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Thread: "Everyone speaks" activity

  1. #1
    Senior Member JehuLove's Avatar
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    Mar 2009
    Denver, CO

    Default "Everyone speaks" activity

    Been changing my approach to warm-up activities the last few weeks and have gotten good responses. Instead of doing some physical response activity or a game reviewing previous material, I've just been doing simple Q&A games where everyone's gotta speak at least once. Things like 20 questions, reverse 20 questions (where I ask them and they answer), taking turns choosing letters of the alphabet and saying something like "My name is Adam and I'm bringing Apples to Australia," before they can sit down, etc.

    Anyone else have some good activities that are like this? Simple, totally verbal activities with many opportunities for volunteers to give quick questions and answers are what I'm looking for. Stuff similar to 20 questions. Halp?
    "Okay, dude, you got me. I'm from the future."

    "I am the arm. I sound like this."

  2. #2
    Resident ewok wicket's Avatar
    Join Date
    Apr 2006
    Melbourne - Osaka - Felixstowe - Melbourne - Yandina

    Default Re: "Everyone speaks" activity

    "Who stole the cookie?" [accuse the person in front of them and have them give the alibi "He didn't steal the cookie. I saw [e.g. playing baseball]"

    "I spy" [also good for spelling]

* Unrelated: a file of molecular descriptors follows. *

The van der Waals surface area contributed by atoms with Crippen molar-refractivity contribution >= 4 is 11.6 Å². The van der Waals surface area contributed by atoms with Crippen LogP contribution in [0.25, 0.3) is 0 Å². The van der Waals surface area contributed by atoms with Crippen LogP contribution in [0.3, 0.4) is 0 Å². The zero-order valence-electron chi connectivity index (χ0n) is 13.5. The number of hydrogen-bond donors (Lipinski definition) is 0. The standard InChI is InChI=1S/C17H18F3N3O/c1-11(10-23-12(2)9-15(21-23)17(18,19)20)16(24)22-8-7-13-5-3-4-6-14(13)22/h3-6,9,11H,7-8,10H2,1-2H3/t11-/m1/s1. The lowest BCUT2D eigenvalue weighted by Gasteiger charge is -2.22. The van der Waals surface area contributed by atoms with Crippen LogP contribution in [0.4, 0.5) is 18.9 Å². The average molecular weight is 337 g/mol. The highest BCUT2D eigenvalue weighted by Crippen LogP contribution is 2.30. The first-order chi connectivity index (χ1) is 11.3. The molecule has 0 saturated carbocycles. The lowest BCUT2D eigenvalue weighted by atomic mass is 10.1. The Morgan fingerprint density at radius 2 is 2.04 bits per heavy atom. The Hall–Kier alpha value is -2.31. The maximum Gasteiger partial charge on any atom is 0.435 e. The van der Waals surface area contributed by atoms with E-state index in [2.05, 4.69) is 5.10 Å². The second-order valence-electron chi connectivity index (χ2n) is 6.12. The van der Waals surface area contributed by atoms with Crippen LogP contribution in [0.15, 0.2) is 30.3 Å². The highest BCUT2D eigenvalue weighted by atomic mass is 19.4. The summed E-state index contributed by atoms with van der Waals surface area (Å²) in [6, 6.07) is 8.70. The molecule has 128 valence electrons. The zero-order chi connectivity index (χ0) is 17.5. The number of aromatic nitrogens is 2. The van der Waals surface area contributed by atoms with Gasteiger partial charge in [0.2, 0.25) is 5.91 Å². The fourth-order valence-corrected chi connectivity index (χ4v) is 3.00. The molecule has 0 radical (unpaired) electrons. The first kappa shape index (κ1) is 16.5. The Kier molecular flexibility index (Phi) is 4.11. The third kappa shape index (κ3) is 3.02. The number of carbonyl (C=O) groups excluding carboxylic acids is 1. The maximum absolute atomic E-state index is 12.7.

"Like anyone with a sliver of honesty in them I believe what I find I believe when I wake up each morning."
    Stephen Fry, The stars' tennis balls

  3. #3

    Default Re: "Everyone speaks" activity

    This might be more complicated than what you're looking for, and you will have to do it multiple classes before the kids really get used to it.

    Put up a list of conversation questions, like what's your name, what sports do you like, etc. Have the kids make two lines facing each other. Say "go!" and the kids must converse with the person across from them non-stop. They can say anything they want, as long as it's English. The questions you gave them act as a guide. "And you?" is a very helpful phrase here.

    After a certain amount of time (they can probably only handle about 5-10 seconds at first) say "rotation!" The partners say "Goodbye!" and the whole group rotates counterclockwise. Repeat.

    If making the class line up takes too much time /creates too much chaos you can do the same thing in small groups. If you have shy students you can make separate groups for girls and guys. Change it based on your own classroom situation, obviously. Works best in classes of students who are already eager to talk.

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